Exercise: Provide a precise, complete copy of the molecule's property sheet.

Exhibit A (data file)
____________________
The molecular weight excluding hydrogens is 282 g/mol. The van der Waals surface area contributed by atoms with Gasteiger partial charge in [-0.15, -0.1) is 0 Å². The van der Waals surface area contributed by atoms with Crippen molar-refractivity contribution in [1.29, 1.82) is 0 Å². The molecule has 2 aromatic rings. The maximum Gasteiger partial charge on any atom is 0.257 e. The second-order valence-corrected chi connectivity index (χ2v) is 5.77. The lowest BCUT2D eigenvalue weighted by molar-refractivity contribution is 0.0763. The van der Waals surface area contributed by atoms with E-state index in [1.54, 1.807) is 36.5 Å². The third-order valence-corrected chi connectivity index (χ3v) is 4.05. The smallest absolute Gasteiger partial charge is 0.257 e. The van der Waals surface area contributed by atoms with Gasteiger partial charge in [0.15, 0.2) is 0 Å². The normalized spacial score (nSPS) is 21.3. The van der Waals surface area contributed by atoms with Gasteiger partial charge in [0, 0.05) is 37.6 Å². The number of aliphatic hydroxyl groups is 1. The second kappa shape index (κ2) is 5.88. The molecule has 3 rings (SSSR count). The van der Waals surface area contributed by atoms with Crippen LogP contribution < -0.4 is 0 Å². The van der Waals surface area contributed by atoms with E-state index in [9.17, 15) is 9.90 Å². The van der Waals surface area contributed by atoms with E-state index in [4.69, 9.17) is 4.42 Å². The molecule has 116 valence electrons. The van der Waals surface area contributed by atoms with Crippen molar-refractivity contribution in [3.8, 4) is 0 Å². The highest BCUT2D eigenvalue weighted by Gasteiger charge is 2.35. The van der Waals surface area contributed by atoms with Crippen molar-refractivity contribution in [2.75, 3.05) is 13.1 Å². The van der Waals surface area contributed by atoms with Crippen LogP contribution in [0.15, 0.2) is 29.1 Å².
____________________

The molecular weight excluding hydrogens is 282 g/mol. The van der Waals surface area contributed by atoms with Gasteiger partial charge in [-0.15, -0.1) is 0 Å². The van der Waals surface area contributed by atoms with Crippen molar-refractivity contribution in [1.29, 1.82) is 0 Å². The molecule has 2 aromatic rings. The maximum Gasteiger partial charge on any atom is 0.257 e. The second-order valence-corrected chi connectivity index (χ2v) is 5.77. The lowest BCUT2D eigenvalue weighted by molar-refractivity contribution is 0.0763. The van der Waals surface area contributed by atoms with E-state index in [1.54, 1.807) is 36.5 Å². The third-order valence-corrected chi connectivity index (χ3v) is 4.05. The smallest absolute Gasteiger partial charge is 0.257 e. The van der Waals surface area contributed by atoms with Gasteiger partial charge in [0.15, 0.2) is 0 Å². The normalized spacial score (nSPS) is 21.3. The van der Waals surface area contributed by atoms with Gasteiger partial charge in [0, 0.05) is 37.6 Å². The number of aliphatic hydroxyl groups is 1. The second kappa shape index (κ2) is 5.88. The molecule has 3 rings (SSSR count). The van der Waals surface area contributed by atoms with Crippen LogP contribution < -0.4 is 0 Å². The van der Waals surface area contributed by atoms with E-state index in [9.17, 15) is 9.90 Å². The van der Waals surface area contributed by atoms with E-state index in [4.69, 9.17) is 4.42 Å². The molecule has 116 valence electrons. The van der Waals surface area contributed by atoms with Crippen molar-refractivity contribution in [3.8, 4) is 0 Å². The highest BCUT2D eigenvalue weighted by Gasteiger charge is 2.35. The van der Waals surface area contributed by atoms with Crippen molar-refractivity contribution in [2.75, 3.05) is 13.1 Å². The van der Waals surface area contributed by atoms with Crippen LogP contribution in [0.15, 0.2) is 29.1 Å².